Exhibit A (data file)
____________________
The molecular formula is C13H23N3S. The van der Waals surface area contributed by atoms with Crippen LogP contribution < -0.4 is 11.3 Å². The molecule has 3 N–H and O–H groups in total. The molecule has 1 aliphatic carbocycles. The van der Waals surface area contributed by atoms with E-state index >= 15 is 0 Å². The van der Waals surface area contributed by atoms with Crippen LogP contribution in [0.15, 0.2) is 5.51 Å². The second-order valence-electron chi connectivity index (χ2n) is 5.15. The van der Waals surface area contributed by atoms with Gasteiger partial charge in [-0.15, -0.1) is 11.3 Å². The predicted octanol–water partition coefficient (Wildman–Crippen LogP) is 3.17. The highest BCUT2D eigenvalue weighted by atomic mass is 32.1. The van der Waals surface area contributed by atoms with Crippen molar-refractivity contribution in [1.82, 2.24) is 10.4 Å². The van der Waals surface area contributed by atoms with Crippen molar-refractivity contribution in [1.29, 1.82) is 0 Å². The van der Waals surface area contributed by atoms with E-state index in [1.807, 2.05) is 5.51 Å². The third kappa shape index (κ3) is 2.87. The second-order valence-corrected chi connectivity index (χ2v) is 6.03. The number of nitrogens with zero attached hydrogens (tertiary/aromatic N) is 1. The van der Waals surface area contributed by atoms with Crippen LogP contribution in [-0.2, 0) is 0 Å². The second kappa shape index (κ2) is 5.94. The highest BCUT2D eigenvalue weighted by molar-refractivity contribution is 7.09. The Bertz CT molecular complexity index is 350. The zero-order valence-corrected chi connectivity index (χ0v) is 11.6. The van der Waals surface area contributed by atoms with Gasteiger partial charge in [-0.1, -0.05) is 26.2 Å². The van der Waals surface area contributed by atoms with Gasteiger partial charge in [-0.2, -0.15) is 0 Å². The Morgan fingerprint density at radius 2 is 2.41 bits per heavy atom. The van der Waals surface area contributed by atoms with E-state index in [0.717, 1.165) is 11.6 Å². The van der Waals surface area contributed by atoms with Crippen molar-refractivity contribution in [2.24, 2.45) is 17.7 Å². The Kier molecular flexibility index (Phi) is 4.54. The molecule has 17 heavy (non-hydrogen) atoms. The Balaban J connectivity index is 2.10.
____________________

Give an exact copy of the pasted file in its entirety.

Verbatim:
The molecular formula is C13H23N3S. The van der Waals surface area contributed by atoms with Crippen LogP contribution < -0.4 is 11.3 Å². The molecule has 3 N–H and O–H groups in total. The molecule has 1 aliphatic carbocycles. The van der Waals surface area contributed by atoms with E-state index >= 15 is 0 Å². The van der Waals surface area contributed by atoms with Crippen LogP contribution in [0.15, 0.2) is 5.51 Å². The second-order valence-electron chi connectivity index (χ2n) is 5.15. The van der Waals surface area contributed by atoms with Gasteiger partial charge in [-0.15, -0.1) is 11.3 Å². The predicted octanol–water partition coefficient (Wildman–Crippen LogP) is 3.17. The highest BCUT2D eigenvalue weighted by atomic mass is 32.1. The van der Waals surface area contributed by atoms with Crippen molar-refractivity contribution in [1.82, 2.24) is 10.4 Å². The van der Waals surface area contributed by atoms with Crippen molar-refractivity contribution in [1.29, 1.82) is 0 Å². The van der Waals surface area contributed by atoms with E-state index in [1.807, 2.05) is 5.51 Å². The third kappa shape index (κ3) is 2.87. The second-order valence-corrected chi connectivity index (χ2v) is 6.03. The number of nitrogens with zero attached hydrogens (tertiary/aromatic N) is 1. The van der Waals surface area contributed by atoms with Crippen LogP contribution in [-0.2, 0) is 0 Å². The second kappa shape index (κ2) is 5.94. The highest BCUT2D eigenvalue weighted by molar-refractivity contribution is 7.09. The Bertz CT molecular complexity index is 350. The zero-order valence-corrected chi connectivity index (χ0v) is 11.6. The van der Waals surface area contributed by atoms with Gasteiger partial charge in [-0.1, -0.05) is 26.2 Å². The van der Waals surface area contributed by atoms with Gasteiger partial charge in [-0.2, -0.15) is 0 Å². The Morgan fingerprint density at radius 2 is 2.41 bits per heavy atom. The van der Waals surface area contributed by atoms with E-state index in [0.717, 1.165) is 11.6 Å². The van der Waals surface area contributed by atoms with Crippen molar-refractivity contribution in [2.24, 2.45) is 17.7 Å². The Kier molecular flexibility index (Phi) is 4.54. The molecule has 17 heavy (non-hydrogen) atoms. The Balaban J connectivity index is 2.10.